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  • [GONG]

  • LUKE WROBLEWSKI: Sorry.

  • It's not that often you find a gong behind you somewhere.

  • Like how often does that happen?

  • So you sort of have to take advantage of it.

  • Usually the sound I make when I start a presentation is a

  • little bit more like this.

  • [WHOOSHING SOUND]

  • LUKE WROBLEWSKI: That's a sound of the future, in case

  • you guys aren't familiar.

  • You may think the synthesizer is the sound of the future,

  • but that was the sound of the future in the '60s.

  • So today, that's what the future sounds like.

  • And what the future looks like these days is it

  • looks pretty small.

  • Oooh, foreshadowing.

  • But when you start talking about small things like

  • mobile, I actually think these things have a really, really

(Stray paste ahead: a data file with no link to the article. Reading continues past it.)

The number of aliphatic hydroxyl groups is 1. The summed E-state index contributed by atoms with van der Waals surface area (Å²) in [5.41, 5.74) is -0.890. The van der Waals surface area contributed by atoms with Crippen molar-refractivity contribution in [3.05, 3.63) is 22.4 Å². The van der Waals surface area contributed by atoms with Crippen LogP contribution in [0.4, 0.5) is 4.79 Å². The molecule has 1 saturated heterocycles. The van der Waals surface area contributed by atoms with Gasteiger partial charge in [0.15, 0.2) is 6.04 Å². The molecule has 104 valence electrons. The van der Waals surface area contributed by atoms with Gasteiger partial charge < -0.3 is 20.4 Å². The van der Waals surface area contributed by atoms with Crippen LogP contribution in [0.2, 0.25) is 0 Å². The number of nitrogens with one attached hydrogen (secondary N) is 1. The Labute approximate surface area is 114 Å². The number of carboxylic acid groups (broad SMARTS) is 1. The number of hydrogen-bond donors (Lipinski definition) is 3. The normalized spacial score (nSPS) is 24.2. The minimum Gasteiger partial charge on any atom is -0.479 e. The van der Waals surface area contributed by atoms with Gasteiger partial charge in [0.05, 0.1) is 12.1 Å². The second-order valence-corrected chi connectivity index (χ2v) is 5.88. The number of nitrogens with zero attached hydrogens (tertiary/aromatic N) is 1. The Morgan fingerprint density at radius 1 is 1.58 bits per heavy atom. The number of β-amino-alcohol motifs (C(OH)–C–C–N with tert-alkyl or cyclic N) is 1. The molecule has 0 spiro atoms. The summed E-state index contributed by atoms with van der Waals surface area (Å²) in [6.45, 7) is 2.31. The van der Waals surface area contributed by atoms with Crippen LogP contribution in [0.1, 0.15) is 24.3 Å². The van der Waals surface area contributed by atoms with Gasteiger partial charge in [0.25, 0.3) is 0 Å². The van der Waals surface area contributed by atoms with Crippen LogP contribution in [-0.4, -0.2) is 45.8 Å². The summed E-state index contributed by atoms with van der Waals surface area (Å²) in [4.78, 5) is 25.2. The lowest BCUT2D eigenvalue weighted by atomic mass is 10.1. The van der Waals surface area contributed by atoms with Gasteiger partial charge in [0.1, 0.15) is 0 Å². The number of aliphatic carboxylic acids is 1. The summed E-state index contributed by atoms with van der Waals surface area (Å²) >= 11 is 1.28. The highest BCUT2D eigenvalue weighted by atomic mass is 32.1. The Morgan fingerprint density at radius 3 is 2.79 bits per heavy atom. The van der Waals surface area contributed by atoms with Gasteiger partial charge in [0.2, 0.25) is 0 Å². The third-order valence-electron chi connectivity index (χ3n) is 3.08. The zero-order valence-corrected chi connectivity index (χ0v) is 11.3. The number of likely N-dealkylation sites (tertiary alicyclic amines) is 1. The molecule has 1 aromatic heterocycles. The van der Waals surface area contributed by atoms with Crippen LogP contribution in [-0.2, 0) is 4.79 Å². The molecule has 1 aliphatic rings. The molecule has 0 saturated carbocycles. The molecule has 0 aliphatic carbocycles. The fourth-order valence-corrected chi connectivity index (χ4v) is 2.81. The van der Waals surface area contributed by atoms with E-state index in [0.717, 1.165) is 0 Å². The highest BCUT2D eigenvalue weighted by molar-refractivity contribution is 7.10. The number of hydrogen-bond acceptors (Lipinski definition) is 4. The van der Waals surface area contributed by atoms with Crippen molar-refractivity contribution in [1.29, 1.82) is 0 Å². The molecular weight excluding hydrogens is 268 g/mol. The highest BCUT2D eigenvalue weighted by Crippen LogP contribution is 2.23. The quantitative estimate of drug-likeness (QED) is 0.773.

• big impact, which is what I want to dive into today and

  • kind of talk about some of the ways we can manage what's

  • going on with mobile.

  • Look towards making great

  • experiences for mobile devices.

  • But at the same time, instead of using these things as they

  • exist today, really look towards what's possible going

  • forward through some of these experiences.

  • So I mentioned mobile is sort of a small thing.

  • But to kick off, I want to talk about a very big thing,

  • which is this idea of mass media.

  • So what's mass media?

  • It's any technology you can use to communicate with lots

  • and lots of people.

  • And you guys should be familiar with

  • these sorts of things.